GitSync and GitServer ignore any path-based security.
Note about effective permissions: Remember that permissions on paths inherit from the branch and the repository permissions.
Root item - The read permission can be safely revoked from the root item. Any attempt to update or view the repository will result in receiving an empty items tree. However, we suggest you deny access to the whole repository instead.
Update-merge - The update-merge operation fails with checkouts (co/add/rm/mv) under a path where the user loses the read permission. This case is handled, and the following error is returned:
The merge cannot be done because some local changes cannot be processed. Most likely, you don't have the proper permissions to make changes in some of the paths involved. Check the server log for more information.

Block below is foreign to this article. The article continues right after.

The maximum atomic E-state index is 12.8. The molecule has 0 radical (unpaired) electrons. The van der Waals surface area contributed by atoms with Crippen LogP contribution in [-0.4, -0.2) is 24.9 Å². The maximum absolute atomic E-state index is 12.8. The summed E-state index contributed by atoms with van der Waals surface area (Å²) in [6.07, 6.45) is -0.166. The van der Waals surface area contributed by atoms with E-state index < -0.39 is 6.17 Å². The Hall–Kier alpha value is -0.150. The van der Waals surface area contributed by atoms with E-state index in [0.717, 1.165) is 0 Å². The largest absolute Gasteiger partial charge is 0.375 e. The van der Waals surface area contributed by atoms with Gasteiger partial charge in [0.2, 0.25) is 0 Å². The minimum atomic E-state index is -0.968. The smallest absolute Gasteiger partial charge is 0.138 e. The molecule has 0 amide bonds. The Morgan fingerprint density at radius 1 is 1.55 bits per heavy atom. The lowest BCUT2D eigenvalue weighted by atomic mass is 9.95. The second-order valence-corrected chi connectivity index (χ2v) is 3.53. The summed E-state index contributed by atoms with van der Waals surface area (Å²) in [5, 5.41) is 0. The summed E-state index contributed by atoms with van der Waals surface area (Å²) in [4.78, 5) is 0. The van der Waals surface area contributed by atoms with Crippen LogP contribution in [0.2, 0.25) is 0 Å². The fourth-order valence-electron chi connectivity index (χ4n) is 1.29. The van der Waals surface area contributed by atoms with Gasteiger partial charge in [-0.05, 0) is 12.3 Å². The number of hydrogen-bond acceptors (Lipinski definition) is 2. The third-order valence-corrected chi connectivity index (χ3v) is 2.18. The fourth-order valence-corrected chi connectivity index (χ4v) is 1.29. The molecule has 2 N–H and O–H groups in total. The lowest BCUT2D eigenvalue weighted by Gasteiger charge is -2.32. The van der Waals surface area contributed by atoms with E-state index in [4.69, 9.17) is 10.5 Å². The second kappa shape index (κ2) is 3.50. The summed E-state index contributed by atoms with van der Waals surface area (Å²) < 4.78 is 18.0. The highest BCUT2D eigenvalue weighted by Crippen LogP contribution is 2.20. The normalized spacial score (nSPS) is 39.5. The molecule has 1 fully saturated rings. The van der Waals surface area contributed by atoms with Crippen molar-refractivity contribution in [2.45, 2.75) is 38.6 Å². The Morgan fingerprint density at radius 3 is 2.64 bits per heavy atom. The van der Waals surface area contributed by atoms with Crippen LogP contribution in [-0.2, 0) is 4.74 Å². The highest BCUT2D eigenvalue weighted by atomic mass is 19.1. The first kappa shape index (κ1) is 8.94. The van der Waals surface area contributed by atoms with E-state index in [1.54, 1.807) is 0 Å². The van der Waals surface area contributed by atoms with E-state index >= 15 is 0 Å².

This happens when you download code to /src/project, and then later, the admin revokes access to this directory, but you already had checkouts inside.
The update-merge happens when you are on a branch, you have checkouts, you update to latest, and your checkouts are moved to latest using a merge under the hood.
How this read access restriction works with some Plastic operations:
Note: The Diff operation will show the secured paths, if the user has permissions to read the change in the destination changeset.
- Restrict read access to certain paths so that some parts of the repository are not visible to certain users.
- Security policy to enforce:
- When running diffs, mike won't be able to see the changes in the
/src/tools path because he doesn't have permission to read there.
- To enforce this security policy as an administrator:
- Create a secured path related to the
/src/tools path in the rep00 repository.
- Deny or remove the read permission to the user mike for that path.
- How to configure the security policy as an administrator:
- In the Repository view, launch the Path permissions dialog: